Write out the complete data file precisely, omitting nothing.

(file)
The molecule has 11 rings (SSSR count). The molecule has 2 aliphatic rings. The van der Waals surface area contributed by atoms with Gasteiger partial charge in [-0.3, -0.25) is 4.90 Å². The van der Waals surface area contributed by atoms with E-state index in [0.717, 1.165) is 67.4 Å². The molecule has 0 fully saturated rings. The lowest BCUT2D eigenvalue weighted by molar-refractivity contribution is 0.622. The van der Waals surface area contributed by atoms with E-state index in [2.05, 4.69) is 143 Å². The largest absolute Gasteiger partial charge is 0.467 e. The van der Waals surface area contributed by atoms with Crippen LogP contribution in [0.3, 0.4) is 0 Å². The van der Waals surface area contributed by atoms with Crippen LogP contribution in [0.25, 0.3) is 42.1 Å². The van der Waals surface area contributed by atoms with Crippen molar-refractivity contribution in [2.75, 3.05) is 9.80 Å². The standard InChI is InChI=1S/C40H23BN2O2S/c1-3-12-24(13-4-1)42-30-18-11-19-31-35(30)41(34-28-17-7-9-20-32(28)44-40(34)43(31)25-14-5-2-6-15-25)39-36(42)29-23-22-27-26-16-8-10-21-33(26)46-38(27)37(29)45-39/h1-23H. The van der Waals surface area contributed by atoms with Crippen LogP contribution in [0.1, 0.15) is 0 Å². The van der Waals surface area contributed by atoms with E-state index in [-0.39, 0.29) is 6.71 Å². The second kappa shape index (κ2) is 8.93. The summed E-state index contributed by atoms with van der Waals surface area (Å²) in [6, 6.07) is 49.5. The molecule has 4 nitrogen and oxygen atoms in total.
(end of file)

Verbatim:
The molecule has 11 rings (SSSR count). The molecule has 2 aliphatic rings. The van der Waals surface area contributed by atoms with Gasteiger partial charge in [-0.3, -0.25) is 4.90 Å². The van der Waals surface area contributed by atoms with E-state index in [0.717, 1.165) is 67.4 Å². The molecule has 0 fully saturated rings. The lowest BCUT2D eigenvalue weighted by molar-refractivity contribution is 0.622. The van der Waals surface area contributed by atoms with E-state index in [2.05, 4.69) is 143 Å². The largest absolute Gasteiger partial charge is 0.467 e. The van der Waals surface area contributed by atoms with Crippen LogP contribution in [0.3, 0.4) is 0 Å². The van der Waals surface area contributed by atoms with Crippen LogP contribution in [0.25, 0.3) is 42.1 Å². The van der Waals surface area contributed by atoms with Crippen molar-refractivity contribution in [2.75, 3.05) is 9.80 Å². The standard InChI is InChI=1S/C40H23BN2O2S/c1-3-12-24(13-4-1)42-30-18-11-19-31-35(30)41(34-28-17-7-9-20-32(28)44-40(34)43(31)25-14-5-2-6-15-25)39-36(42)29-23-22-27-26-16-8-10-21-33(26)46-38(27)37(29)45-39/h1-23H. The van der Waals surface area contributed by atoms with Crippen LogP contribution in [0.1, 0.15) is 0 Å². The van der Waals surface area contributed by atoms with E-state index in [-0.39, 0.29) is 6.71 Å². The second kappa shape index (κ2) is 8.93. The summed E-state index contributed by atoms with van der Waals surface area (Å²) in [6, 6.07) is 49.5. The molecule has 4 nitrogen and oxygen atoms in total.